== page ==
, , Surface tailoring for controlled protein adsorption:  Effect of topography at the nanometer scale and chemistry. Journal of American Chemical Society 2006; 128: 3939–3945.

  17. 17.

    , , Role of nanotechnology in targeted drug delivery and imaging: A concise review. Nanomedicine: Nanotechnology, Biology and Medicine 2005; 1: 193–212.

  18. 18.

    , , Characterization of phosphoproteins from electrophoretic gels by nanoscale Fe(III) affinity chromatography with off‐line mass spectrometry analysis. Proteomics 2001; 1: 207–222.

  19. 19.

    , , et al. Vertically aligned carbon nanofibers and related structures: Controlled synthesis and directed assembly. Journal of Applied Physics 2005; 97: 041301.

  20. 20.

    , Big returns from small fibers: A review of polymer/carbon nanotube composites. Polymer Composites 2004; 25: 630–645.

  21. 21.

    , Carbon nanofibers: Catalytic synthesis and applications. Catalysis Reviews 2007; 42: 481–510.

  22. 22.

    , , et al. Mechanical properties of carbon nanotubes. Applied Physics A: Materials Science & Processing 1999; 69: 252–260.

  23. 23.

    , , Mechanical properties of carbon nanotubes: Theoretical predictions and experimental measurements. Comptes Rendus Physique 2003; 4: 993–1008.

  24. 24.

    , Mechanical properties of carbon nanotubes. Topics in Applied Physics 2001; 80: 287–327.

  25. 25.

    , , et al. Carbon nanotubes: Present and future commercial applications. Science 2013; 339: 535–539.

  26. 26.

    , , et al. Electronic, thermal and mechanical properties of carbon nanotubes. Philosophical Transactions of the Royal Society A: Mathematical, Physical and Engineering Sciences 2004; 362: 2065–2098.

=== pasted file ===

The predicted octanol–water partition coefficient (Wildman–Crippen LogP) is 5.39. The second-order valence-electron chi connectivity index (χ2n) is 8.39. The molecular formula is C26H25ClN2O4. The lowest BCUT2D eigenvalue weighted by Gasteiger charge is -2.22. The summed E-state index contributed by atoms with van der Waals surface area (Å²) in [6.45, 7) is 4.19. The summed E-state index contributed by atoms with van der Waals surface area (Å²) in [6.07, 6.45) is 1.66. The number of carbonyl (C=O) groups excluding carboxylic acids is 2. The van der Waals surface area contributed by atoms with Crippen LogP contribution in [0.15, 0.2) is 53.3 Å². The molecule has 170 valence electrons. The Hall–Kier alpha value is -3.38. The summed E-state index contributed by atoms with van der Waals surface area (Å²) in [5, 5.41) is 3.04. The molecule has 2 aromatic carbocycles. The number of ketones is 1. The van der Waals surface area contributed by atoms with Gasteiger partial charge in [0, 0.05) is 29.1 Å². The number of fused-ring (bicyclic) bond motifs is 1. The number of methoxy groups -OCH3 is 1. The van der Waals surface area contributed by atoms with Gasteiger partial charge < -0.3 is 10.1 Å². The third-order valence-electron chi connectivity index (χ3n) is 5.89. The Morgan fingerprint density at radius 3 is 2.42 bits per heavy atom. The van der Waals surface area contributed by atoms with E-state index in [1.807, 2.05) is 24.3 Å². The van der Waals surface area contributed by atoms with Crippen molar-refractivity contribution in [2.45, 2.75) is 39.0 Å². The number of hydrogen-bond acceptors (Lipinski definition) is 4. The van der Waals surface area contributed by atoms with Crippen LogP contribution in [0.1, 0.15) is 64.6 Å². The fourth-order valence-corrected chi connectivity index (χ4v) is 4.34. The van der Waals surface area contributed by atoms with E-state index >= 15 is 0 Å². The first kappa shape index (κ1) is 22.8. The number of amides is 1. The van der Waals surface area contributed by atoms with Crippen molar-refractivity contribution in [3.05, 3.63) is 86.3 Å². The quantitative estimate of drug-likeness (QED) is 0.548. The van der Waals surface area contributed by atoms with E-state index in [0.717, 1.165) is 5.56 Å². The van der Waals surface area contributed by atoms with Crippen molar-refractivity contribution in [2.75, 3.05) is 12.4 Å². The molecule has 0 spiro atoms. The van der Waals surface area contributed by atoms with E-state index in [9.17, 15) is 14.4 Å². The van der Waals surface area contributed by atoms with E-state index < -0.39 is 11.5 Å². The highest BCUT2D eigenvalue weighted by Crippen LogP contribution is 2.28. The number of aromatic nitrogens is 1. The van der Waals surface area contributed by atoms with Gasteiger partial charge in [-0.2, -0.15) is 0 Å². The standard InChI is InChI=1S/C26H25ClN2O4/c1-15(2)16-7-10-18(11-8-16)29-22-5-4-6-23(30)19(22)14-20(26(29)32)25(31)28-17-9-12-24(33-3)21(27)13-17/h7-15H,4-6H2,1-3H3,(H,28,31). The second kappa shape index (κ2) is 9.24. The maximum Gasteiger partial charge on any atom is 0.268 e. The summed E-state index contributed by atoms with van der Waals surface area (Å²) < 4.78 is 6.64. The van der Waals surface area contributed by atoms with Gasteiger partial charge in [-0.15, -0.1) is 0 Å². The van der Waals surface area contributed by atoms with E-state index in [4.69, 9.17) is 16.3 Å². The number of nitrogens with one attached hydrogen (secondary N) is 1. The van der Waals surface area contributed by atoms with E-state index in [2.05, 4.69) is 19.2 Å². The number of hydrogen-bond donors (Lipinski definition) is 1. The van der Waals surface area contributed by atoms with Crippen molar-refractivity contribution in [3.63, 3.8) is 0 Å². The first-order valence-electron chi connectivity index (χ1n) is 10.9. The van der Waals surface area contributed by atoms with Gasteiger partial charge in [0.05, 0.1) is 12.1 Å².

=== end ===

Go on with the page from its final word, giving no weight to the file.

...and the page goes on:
27. 27.

    , , et al. Electrical properties of carbon nanotube bundles for future via interconnects. Journal of Applied Physics 2005; 44: 1626–1628.

  28. 28.

    , , et al. Electrical conductivity of individual carbon nanotubes. Nature 1996; 382: 54–56.

  29. 29.

    , , et al. Optical properties of single-wall carbon nanotubes. Synthetic Metals 1999; 103: 2255–2258.

  30. 30.

    , , Macroscopic carbon nanotube assemblies: Preparation, properties, and potential applications. Small 2011; 7: 1504–1520.

  31. 31.

    , , Emerging applications of carbon nanotubes. Chemistry of Materials 2011; 23: 646–657.

  32. 32.

    , , et al. Nanoporous micro-element arrays for particle interception in microfluidic cell separation. Lab on a Chip 2012; 12: 3159–3167.

  33. 33.

    , , , Integration of bulk nanoporous elements in microfluidic devices with application to biomedical diagnostics. Journal of Microelectromechanical Systems 2011; 20: 1428–1438.

  34. 34.

    Fuzzy nanoassemblies: Toward layered polymeric multicomposites. Science 1997; 277: 1232–1237.

  35. 35.

    , , et al. Deposition mechanisms in layer-by-layer or step-by-step deposition methods: From elastic and impermeable films to soft membranes with ion exchange properties. ISRN Materials Science 2012; 2012: 1–13.

  36. 36.

    , , et al.Biomedical applications of layer-by-layer assembly: From biomimetics to tissue engineering. Advanced Materials 2006; 18: 3203–3224.

  37. 37.

    , , et al. Spatio-temporal control of LbL films for biomedical applications: From 2D to 3D. Advanced Healthcare Materials 2015; 4: 811–830.

  38. 38.

    , , Technology-driven layer-by-layer assembly of nanofilms. Science 2015; 348: doi: 10.1126/science.aaa2491.

  39. 39.

    , , Layer-by-layer approach for design of chemical sensors and biosensors. Current Organic Chemistry 2015; 19: 1097–1116.

  40. 40.

    , Polyelectrolyte multilayered assemblies in biomedical technologies. Chemical Society Reviews 2014; 43: 3453–3479.

  41. 41.

    , , et al. Layer-by-layer assembled shells for drug delivery. Advanced Drug Devliery Reviews 2011; 63: 762–771.

  42. 42.

    , , et al. Layer-by-layer assembly of polyelectrolytes in nanofluidic devices. Macromolecules 2010; 43: 2430–2437.

  43. 43.

    , , et al. Formation of nanoparticle-containing multilayers in nanochannels via layer-by-layer assembly. Chemistry of Materials 2010; 22: 6409–6415.

  44. 44.

    , , Template synthesis of nanostructured materials via layer-by-layer assembly. Chemistry of Materials 2008; 3: 848–858.

  45. 45.

    , Layer-by-layer assemblies in nanoporous templates: Nano-organized design and applications of soft nanotechnology. Soft Matter 2011; 19: 8709–8724.

  46. 46.